Published Online:

Early Years Column

Article Tools
  • PrintPrinter-Friendly
  • EmailEmail Article
  • ReprintReprints
  • CommentsComments

To highlight the need for teamwork in easing the transition to school for young children, the U.S. Health and Human Services Department and the U.S. Education Department are holding three conferences on the topic in conjunction with the National Association of Elementary School Principals.

The first is scheduled for this week in Atlanta; the others will be held May 14-15 in Kansas City, Mo., and Oct. 15-16 in Phoenix.

The conferences will provide information on a recent E.D. study showing few schools have sustained efforts to promote a smooth preschool-to-school transition. Besides highlighting evaluation issues and ways to spur parental involvement and improve the continuity of children's services, the conferences will also showcase projects funded under the new Head Start Transition Grant program, which provides funds to expand Head Start services into elementary school.

Priority in registering will be given to teams of principals, teachers, and Head Start and other community agency staff.


The National Education Goals Panel has released a report synthesizing experts' reactions to the conclusions of a task force on school readiness.

The task force was convened by the goals panel to propose a strategy for assessing progress toward meeting the first of the six national education goals set by the President and the governors. That goal states that by the year 2000, all children will enter school ready to learn.

The group last September issued a report, which was sent to numerous groups for comment, proposing an assessment system that would gauge five dimensions of children's development by gathering information from multiple sources at several points in the kindergarten year.

A synthesis of the reactions shows that the respondents' reponse was "overwhelmingly positive.'' But it noted that some voiced concern that the assessment process should not divert resources from programs and services; that it should factor in children's health, home life, and preschool experiences; and that "extreme caution'' is needed to prevent "inappropriate and inaccurate labeling and tracking.''

Copies of the report, "Reactions to the Goal 1 Technical Planning Subgroup Report on School Readiness,'' are available free of charge from the National Education Goals Panel, 1850 M St., N.W., Suite 270, Washington, D.C. 20036.


To stress the links between health and school readiness, the Carnegie Foundation for the Advancement of Teaching has named Dr. C. Everett Koop, former U.S. Surgeon General, a Distinguished Scholar.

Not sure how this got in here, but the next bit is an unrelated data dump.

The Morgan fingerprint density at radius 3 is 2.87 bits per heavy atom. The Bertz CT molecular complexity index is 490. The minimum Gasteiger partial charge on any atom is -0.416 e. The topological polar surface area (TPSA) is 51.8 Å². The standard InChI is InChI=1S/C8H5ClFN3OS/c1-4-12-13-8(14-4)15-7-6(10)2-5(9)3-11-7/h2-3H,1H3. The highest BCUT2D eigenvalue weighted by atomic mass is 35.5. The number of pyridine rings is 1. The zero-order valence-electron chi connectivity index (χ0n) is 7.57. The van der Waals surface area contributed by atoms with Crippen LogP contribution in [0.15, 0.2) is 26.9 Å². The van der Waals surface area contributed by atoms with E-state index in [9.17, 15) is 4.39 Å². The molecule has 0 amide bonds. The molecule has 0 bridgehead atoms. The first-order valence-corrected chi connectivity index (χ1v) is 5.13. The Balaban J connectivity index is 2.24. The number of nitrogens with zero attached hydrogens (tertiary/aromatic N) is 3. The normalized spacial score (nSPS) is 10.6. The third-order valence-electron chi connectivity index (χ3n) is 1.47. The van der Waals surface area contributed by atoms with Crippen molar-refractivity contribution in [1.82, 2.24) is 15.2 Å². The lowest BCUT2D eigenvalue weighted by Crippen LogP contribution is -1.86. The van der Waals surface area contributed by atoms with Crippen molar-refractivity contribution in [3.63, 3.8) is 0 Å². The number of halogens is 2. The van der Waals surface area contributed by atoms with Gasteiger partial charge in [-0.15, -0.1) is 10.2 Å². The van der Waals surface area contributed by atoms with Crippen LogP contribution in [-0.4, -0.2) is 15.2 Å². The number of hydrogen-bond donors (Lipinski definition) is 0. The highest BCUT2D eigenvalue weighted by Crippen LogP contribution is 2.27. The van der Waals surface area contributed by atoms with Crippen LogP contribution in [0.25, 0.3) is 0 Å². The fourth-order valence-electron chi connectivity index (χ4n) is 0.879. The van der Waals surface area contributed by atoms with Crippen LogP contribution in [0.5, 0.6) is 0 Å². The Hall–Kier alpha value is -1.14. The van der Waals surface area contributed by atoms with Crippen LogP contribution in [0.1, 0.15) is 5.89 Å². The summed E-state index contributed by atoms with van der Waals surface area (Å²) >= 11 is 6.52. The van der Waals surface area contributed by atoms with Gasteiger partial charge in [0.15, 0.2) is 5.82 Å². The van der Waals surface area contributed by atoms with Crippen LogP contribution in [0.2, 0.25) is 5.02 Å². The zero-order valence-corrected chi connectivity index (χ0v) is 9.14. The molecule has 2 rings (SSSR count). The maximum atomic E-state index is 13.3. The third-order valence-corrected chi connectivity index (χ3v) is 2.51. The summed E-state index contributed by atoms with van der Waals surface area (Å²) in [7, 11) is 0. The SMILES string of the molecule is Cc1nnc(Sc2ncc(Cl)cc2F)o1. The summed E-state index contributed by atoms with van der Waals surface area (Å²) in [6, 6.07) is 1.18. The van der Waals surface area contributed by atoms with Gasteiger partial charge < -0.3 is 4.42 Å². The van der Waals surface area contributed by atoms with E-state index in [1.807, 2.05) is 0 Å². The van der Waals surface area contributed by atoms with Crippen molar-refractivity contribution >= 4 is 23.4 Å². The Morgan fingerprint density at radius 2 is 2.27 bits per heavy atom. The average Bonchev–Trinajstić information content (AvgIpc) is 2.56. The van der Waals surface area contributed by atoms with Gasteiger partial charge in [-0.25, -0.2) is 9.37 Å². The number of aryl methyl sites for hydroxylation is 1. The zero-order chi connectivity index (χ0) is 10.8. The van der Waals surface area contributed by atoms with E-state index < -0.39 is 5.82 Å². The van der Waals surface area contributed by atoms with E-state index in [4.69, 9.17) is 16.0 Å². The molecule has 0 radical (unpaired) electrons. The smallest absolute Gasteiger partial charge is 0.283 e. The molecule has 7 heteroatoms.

Ernest L. Boyer, the president of the foundation and head of the resource panel that is advising the National Education Goals Panel on how to assess Goal 1, said Dr. Koop's affiliation with the foundation "will be especially helpful'' in implementing some of the health proposals in a recent report from the foundation offering strategies to meet that goal.


A study conducted to help develop ways to identify children at risk for reading disabilities dispels the notion that some young children--especially boys--perform better in school if they have an extra year to mature.

The study by the Gunderson Medical Foundation in La Crosse, Wis., involved 5,400 children in 26 school districts in Minnesota and Wisconsin. It found "no educationally relevant'' differences in the risk for reading disabilities between boys and girls, and also showed that children who start kindergarten at age 6 rather than age 5 do not necessarily do better.

"We need to stop focusing on age and sex and start focusing on what does predict early success or failure,'' said Jane M. Flynn, who headed the study. "It is not when you expose a child to reading and writing. It is how you do it,'' she said.

Rather than holding children back--which may convey "the message they are not as smart or capable,'' she added, parents should enroll them at age 5 and schools should identify and find ways to serve those at risk for reading disabilities.


Boston's child-care system has become "fragmented, difficult for parents to negotiate, and too expensive for the average family to afford,'' a new study asserts.

The study, released last month by the Boston Foundation, says Massachusetts' fiscal crisis has severely eroded Boston's child-care network, which experts have looked to as a national model.

While the demand for services rose, the report says, state subsidies for child care have been cut by $30 million since 1990, leaving only 3,825 slots in Boston for 10,000 eligible children.

The area's high cost of living "means that many families need two incomes just to make ends meet,'' the report notes, but high-quality child care has become unaffordable for many.

The three-year study was conducted as part of a seminar, funded by the foundation and administered by Tufts University, involving child-care, business, education, and foundation personnel and parents. Besides detailing the decline in day care, the report offers more than 40 recommendations to reinvigorate and improve Boston's child-care system.

Copies of "Embracing Our Future: A Child Care Action Agenda,'' are available free of charge from the Boston Foundation Carol R. Goldberg Seminar on Child Care, 1 Boston Place, Boston, Mass. 02108.--D.C.

Web Only

You must be logged in to leave a comment. Login | Register
Ground Rules for Posting
We encourage lively debate, but please be respectful of others. Profanity and personal attacks are prohibited. By commenting, you are agreeing to abide by our user agreement.
All comments are public.

Back to Top Back to Top

Most Popular Stories

Viewed

Emailed

Recommended

Commented